UC Berkeley engineers travel to Tibet to bring water

Tibetan Village Project/Courtesy

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United by a passion for both civil engineering and humanitarian causes, a team of UC Berkeley students is raising money to bring clean water to families in a rural Tibetan village.

The eight civil and environmental engineering students are collaborating with Tibetan Village Project, a nonprofit organization that cultivates sustainable growth and cultural preservation in Tibet. As part of a competitive internship organized by TVP, the students will design and implement a water storage and purification system for one family.

To access water, Tibetan villagers currently must trek up to an hour each day carrying an oversized jug on their backs. During the winter, the local river freezes over, and families must crack the ice before retrieving their water supply for that morning, said Stacey Rutherford, a UC Berkeley junior and leader of the project.

“All of their trash is in that river — it’s their only disposal system,” Rutherford said. “This is what they’re drinking from, and they don’t even realize (it).”

The water is stored in a clay or tin pot, and though water is refilled daily, the villagers hardly ever clean the pot, causing bacteria to fester and encouraging the spread of disease.

Rutherford said the lackluster plumbing is due to poor infrastructure, noting that it is hard to provide order in such a “loosely knit community.” There are also few schooling options, and as a result, most of the contaminants in the water are actually inadvertently caused by the villagers.

UC Berkeley junior and team member Denzil D’Sa said that educating villagers is just as important as providing them with access to clean water.

According to D’Sa, many villagers remain unaware of the hazards of the river water — essentially a swimming pool of bacteria — and will continue to drink from the river due to this lack of education.

“We focus on water because we have patients coming to medical centers, and they have diseases like diarrhea so we try to get to the source to prevent future diseases and provide adequate drinking water,” said Tamdin Wangdu, founder of TVP.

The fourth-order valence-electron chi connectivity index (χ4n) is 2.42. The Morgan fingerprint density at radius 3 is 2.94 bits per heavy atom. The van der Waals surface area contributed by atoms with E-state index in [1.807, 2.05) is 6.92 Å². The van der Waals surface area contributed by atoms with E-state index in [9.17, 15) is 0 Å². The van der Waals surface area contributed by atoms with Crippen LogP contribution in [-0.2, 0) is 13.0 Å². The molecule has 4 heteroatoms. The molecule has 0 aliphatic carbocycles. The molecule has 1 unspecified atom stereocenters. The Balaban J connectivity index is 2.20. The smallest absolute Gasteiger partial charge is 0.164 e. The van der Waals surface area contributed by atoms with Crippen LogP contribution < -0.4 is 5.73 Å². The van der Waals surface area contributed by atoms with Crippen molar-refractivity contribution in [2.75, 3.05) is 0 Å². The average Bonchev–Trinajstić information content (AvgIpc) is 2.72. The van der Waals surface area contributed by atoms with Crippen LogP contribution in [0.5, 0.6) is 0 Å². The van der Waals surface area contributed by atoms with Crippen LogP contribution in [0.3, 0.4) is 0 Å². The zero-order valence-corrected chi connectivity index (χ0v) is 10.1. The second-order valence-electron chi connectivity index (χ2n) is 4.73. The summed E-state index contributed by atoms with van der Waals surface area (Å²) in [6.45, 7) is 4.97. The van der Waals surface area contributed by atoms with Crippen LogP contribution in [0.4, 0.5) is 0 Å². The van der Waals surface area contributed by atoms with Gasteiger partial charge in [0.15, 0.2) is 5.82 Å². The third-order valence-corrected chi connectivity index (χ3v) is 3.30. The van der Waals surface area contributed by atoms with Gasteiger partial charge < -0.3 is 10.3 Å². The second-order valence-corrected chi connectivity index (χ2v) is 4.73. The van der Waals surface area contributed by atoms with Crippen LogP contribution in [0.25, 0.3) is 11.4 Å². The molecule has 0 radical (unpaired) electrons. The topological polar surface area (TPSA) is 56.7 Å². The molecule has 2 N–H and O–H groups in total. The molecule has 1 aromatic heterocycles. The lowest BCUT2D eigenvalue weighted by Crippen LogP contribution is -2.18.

Rutherford noted that due to this cycle of disease, the irrigation system is “basically useless” without educating people in Tibet as well.

The team, which is currently testing simple materials like activated carbon and sand filters for the system, will compete alongside five other universities, including Stanford University and USC. Independent engineers will examine the designs and, along with TVP, will create a final design that incorporates the best ideas from each.

The project is also part of an initiative to stimulate the economy in the village by creating a business out of the filters, Rutherford said.

“The culture is dying,” Rutherford said. “We’re not trying to change their lifestyle — we want to improve (it) while also helping their economy. Someone has to build the filters and clean them.”

The team is paying all expenses out of pocket and holding benefit dinners, selling hand-knit scarves and seeking sponsorships from local businesses to cover costs.

“We have it so easy, but for them, having no water inhibits so many different things for them,” D’Sa said. “We’re going to go in there, figure out what they need, implement our project, analyze the data and come back next year stronger.”

Wangdu added that both villagers and students gain from the project, calling it a “win-win” situation.

“This way, students not only learn from textbooks but can really apply (what they learn) and try to address (real) issues,” Wangdu said. “Students get the option to learn and get excited, and the community gets a real benefit.”

Virgie Hoban covers Research and Ideas. Contact her at [email protected]